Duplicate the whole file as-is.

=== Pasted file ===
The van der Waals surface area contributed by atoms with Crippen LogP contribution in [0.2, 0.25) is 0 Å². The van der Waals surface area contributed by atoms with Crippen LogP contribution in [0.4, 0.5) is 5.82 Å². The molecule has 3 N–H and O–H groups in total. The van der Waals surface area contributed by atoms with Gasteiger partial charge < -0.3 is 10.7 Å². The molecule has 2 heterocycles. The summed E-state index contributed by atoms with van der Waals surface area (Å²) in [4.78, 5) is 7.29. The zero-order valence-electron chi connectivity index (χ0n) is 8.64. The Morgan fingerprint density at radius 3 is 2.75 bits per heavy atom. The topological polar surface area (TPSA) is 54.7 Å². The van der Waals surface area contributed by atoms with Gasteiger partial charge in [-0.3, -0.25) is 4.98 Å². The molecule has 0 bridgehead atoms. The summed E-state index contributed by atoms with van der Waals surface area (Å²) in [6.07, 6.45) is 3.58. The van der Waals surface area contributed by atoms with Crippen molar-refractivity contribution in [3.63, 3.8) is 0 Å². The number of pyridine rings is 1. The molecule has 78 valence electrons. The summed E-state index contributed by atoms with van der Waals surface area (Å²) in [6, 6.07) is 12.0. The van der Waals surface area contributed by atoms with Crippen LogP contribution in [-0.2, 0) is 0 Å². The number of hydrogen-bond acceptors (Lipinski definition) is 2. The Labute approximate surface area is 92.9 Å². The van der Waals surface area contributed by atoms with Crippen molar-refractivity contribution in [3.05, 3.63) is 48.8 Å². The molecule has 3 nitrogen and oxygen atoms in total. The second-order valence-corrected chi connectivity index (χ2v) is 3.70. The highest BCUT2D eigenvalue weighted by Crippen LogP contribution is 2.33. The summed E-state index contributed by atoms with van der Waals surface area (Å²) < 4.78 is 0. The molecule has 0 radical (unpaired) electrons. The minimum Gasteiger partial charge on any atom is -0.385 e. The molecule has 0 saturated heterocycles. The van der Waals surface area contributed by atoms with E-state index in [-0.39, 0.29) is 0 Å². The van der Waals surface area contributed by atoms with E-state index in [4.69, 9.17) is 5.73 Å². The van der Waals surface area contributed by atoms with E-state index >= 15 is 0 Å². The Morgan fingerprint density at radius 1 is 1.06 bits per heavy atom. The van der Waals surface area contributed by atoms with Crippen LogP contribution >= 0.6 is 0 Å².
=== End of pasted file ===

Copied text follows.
The van der Waals surface area contributed by atoms with Crippen LogP contribution in [0.2, 0.25) is 0 Å². The van der Waals surface area contributed by atoms with Crippen LogP contribution in [0.4, 0.5) is 5.82 Å². The molecule has 3 N–H and O–H groups in total. The van der Waals surface area contributed by atoms with Gasteiger partial charge < -0.3 is 10.7 Å². The molecule has 2 heterocycles. The summed E-state index contributed by atoms with van der Waals surface area (Å²) in [4.78, 5) is 7.29. The zero-order valence-electron chi connectivity index (χ0n) is 8.64. The Morgan fingerprint density at radius 3 is 2.75 bits per heavy atom. The topological polar surface area (TPSA) is 54.7 Å². The van der Waals surface area contributed by atoms with Gasteiger partial charge in [-0.3, -0.25) is 4.98 Å². The molecule has 0 bridgehead atoms. The summed E-state index contributed by atoms with van der Waals surface area (Å²) in [6.07, 6.45) is 3.58. The van der Waals surface area contributed by atoms with Crippen molar-refractivity contribution in [3.63, 3.8) is 0 Å². The number of pyridine rings is 1. The molecule has 78 valence electrons. The summed E-state index contributed by atoms with van der Waals surface area (Å²) in [6, 6.07) is 12.0. The van der Waals surface area contributed by atoms with Crippen LogP contribution in [-0.2, 0) is 0 Å². The number of hydrogen-bond acceptors (Lipinski definition) is 2. The Labute approximate surface area is 92.9 Å². The van der Waals surface area contributed by atoms with Crippen molar-refractivity contribution in [3.05, 3.63) is 48.8 Å². The molecule has 3 nitrogen and oxygen atoms in total. The second-order valence-corrected chi connectivity index (χ2v) is 3.70. The highest BCUT2D eigenvalue weighted by Crippen LogP contribution is 2.33. The summed E-state index contributed by atoms with van der Waals surface area (Å²) < 4.78 is 0. The molecule has 0 radical (unpaired) electrons. The minimum Gasteiger partial charge on any atom is -0.385 e. The molecule has 0 saturated heterocycles. The van der Waals surface area contributed by atoms with E-state index in [-0.39, 0.29) is 0 Å². The van der Waals surface area contributed by atoms with E-state index in [4.69, 9.17) is 5.73 Å². The van der Waals surface area contributed by atoms with E-state index >= 15 is 0 Å². The Morgan fingerprint density at radius 1 is 1.06 bits per heavy atom. The van der Waals surface area contributed by atoms with Crippen LogP contribution >= 0.6 is 0 Å².